Fifth, we are finishing up the last “projects” in exhaust emissions. From 2017, more and more passenger cars with a direct-injection gasoline engine will be equipped with a particulate filter. This will resolve the problem of particulates from gasoline cars, which was eliminated in the case of diesels many years ago – with filters as standard. On the diesel front we are pushing the introduction of the latest SCR exhaust technology. By the end of 2019, 80 percent of newly registered diesel passenger cars will already operate with SCR, and at the beginning of the next decade it will be in almost all newly registered diesel cars. This means that the nitrogen oxide issue will finally be laid to rest.

Synthetic fuels may bring “second spring” for combustion engines

Seventh, we are backing petroleum-independent synthetic fuels. They can ensure CO2-neutral mobility even with combustion-powered vehicles, because these fuels bind just as much CO2 during their production as they release when they are burned. The costs of such fuels are still high, but a “second spring” for combustion engine vehicles is certainly possible. Eighth, we are investing 16 to 18 billion euros in digitization – which alongside electric mobility is the second large innovation trend – during the next three to four years. Ninth, the German automotive industry is already the world champion in patents for connected and automated driving. It holds 58 percent of all patents issued worldwide in this field since 2010. We wish to further expand this lead.

Furthermore, tenth, we are developing innovative concepts for urban mobility, to make it more environmentally friendly, safer, more reliable and more efficient. In this field, the German automotive industry cooperates with selected towns and cities. In addition the German OEMs are expanding their car-sharing schemes at both national and international level.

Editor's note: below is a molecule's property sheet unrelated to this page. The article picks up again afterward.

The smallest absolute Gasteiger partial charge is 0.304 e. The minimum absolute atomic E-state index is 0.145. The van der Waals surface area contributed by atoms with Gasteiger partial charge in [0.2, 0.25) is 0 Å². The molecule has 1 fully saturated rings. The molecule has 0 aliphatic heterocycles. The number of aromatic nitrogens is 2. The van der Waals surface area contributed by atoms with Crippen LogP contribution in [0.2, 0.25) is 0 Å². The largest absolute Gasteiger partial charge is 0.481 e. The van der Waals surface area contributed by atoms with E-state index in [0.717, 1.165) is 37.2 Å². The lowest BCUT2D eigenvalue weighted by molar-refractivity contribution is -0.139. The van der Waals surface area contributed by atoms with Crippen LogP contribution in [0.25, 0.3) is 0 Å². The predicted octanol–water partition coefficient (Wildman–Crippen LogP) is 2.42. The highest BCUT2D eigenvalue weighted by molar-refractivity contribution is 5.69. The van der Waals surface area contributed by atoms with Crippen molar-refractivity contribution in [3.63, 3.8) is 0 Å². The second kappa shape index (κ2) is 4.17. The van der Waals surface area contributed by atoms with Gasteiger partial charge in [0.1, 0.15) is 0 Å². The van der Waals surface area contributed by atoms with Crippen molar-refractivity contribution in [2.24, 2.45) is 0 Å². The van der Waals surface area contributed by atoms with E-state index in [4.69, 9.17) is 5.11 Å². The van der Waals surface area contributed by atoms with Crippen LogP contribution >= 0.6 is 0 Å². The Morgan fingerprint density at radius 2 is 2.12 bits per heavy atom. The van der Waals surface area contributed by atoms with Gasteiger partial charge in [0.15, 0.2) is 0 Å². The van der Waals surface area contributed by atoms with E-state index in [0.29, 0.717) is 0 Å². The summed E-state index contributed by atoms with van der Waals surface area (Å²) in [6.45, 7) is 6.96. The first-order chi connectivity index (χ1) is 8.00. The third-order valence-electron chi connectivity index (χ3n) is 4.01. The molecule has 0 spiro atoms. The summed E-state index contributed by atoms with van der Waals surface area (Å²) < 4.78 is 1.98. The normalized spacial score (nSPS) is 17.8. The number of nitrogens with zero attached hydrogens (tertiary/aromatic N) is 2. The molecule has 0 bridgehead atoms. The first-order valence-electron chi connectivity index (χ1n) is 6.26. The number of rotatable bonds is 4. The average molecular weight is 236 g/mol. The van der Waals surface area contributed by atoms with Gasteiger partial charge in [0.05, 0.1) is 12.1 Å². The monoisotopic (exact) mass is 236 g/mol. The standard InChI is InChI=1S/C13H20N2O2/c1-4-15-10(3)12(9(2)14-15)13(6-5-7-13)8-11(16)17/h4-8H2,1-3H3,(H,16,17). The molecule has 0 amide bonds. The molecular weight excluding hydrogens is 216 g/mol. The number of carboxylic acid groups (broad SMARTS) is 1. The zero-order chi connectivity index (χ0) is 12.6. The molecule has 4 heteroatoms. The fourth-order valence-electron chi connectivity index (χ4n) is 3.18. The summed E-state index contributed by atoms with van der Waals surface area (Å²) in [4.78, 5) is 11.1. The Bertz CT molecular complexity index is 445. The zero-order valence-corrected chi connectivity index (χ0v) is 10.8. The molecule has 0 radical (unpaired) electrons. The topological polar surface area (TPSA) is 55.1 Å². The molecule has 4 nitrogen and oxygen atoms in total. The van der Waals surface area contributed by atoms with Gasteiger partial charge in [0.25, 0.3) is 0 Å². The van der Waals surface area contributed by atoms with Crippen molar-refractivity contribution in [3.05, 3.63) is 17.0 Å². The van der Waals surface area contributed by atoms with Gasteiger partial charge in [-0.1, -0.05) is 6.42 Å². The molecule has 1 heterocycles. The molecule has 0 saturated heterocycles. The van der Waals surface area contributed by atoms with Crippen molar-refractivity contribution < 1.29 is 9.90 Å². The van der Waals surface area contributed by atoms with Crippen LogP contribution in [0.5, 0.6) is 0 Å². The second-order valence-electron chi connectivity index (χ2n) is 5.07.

Germany needs an “industry timetable”

The size of the offensive only becomes clear in an overall view. Yet it will only be successful if politicians prepare the way instead of blocking it, and if Germany again works on becoming more competitive. Alongside a climate protection plan, more than anything else Germany needs an “industry timetable” that safeguards and expands its competitiveness on a global scale. And that also applies to Europe.

We urgently need a balance between climate protection and industrial policy. Germany is an industrial nation, and many envy us for it. If we want to keep this position, climate policy must not remain the sole objective of policy-making. And it should certainly not be tackled by one country going it alone; the solution can only be found in an international approach.

We need a reasonable trade-off between climate policy and industrial policy, a policy with moderation, and with a view to employment. Banning combustion engines does not feature in it, and neither does a “quota system” for electric cars as demanded by the Federal Environment Minister.

Eckehart Rotter
Eckehart Rotter Speaker

Tel: +49 30 897842-128 Fax: +49 30 897842-603